Hunted: The Demon’s Forge Co-op Bits

In The Gaming Community, Video Games on June 9, 2011 at 7:24 pm

Hunted (or as the internet is insistent on naming it, Huanted’s Demon Forge) boldly claimed throughout its quiet development and preview cycle that it would redefine co-op gaming.  When prompted, inXile explained that they were tired of co-op games that only let you “just” play together, waxing philosphical for some unseen golden age where co-op gaming meant working. cooperatively, to succeed, rather than just making the game easier with twice the players.  It does and doesn’t succeed at this

Your interactions with your partner are somewhat limited; you come across the odd puzzle (it is an action game first and foremost), which is limited to requiring E’lara to grab some fire with her arrows for strategic lantern lighting combat.  You’ll also have Caddoc use his muscles to move heavy things and open stubborn jars, and there are’s the rare puzzle that just requires one or the other to stand on a button for a protracted period.

So obviously nothing fantastic is happening on that front, like say E’lara setting Caddoc on fire so he can run around comedically while on fire.

For checkpoints, you’re required to do some variety of “co-op” move to proceed; this takes a page from Army of Two by having the protagonists occasionally come across doors that require one burly man and one less burly elf to lift at the same time to proceed; the devs get kind of lazy with this, as you do these co-op moves when going down narrow passages or balancing on narrow beams (with Caddoc humorously ridiculing E’lara’s fear of heights).  On a technical side I realize the game is funneling you on a certain path that does not allow backtracking, but it descends into sheer madness when E’lara prompts for a co-op “duck under this branch that is a foot higher than either character.”  They could have had some fun with this, and they didn’t.  But hey, it’s just for checkpoints, so it’s kind of minor.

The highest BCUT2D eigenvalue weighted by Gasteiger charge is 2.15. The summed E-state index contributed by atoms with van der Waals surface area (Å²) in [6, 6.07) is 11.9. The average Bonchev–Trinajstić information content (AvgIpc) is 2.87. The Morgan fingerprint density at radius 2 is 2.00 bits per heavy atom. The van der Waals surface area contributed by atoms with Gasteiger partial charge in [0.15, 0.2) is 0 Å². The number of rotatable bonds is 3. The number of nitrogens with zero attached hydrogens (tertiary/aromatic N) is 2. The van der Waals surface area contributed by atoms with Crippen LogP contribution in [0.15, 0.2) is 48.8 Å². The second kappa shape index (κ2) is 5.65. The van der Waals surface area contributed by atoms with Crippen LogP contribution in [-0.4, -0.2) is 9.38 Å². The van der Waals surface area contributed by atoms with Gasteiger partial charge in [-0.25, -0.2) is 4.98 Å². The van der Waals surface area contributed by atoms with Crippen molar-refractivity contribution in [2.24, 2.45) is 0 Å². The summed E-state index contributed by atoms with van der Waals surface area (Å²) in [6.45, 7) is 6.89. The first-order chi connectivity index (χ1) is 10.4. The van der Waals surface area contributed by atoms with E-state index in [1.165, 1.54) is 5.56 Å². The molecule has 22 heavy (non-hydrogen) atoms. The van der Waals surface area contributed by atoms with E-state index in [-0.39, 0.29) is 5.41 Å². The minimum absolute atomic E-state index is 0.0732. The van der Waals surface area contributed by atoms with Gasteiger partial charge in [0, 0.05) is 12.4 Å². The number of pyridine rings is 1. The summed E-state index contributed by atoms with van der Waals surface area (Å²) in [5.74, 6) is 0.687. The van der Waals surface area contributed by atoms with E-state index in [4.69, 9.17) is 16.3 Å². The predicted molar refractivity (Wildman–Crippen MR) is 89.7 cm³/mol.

Just a note: the characters quickly lower themselves into making jokes about “all these heavy doors everywhere.”  I’ll just say that if you have to make your characters make fun of your poorly managed features, you’re probably doing it wrong.

As far as actual gameplay, and by that I mean killing more “wargar” than there were orcs at Helm’s deep (and by the way, every game journalist seems to have taken it upon themselves to make a joke about how they liked wargar better when Tolkin called them orcs; I imagine these are the same people that say “Surely you jest!” to all the Shirley’s they’ve met).  On this front it does fare much better because combat is much more well-defined than some bizarre idea of “working together to make the world a better place.”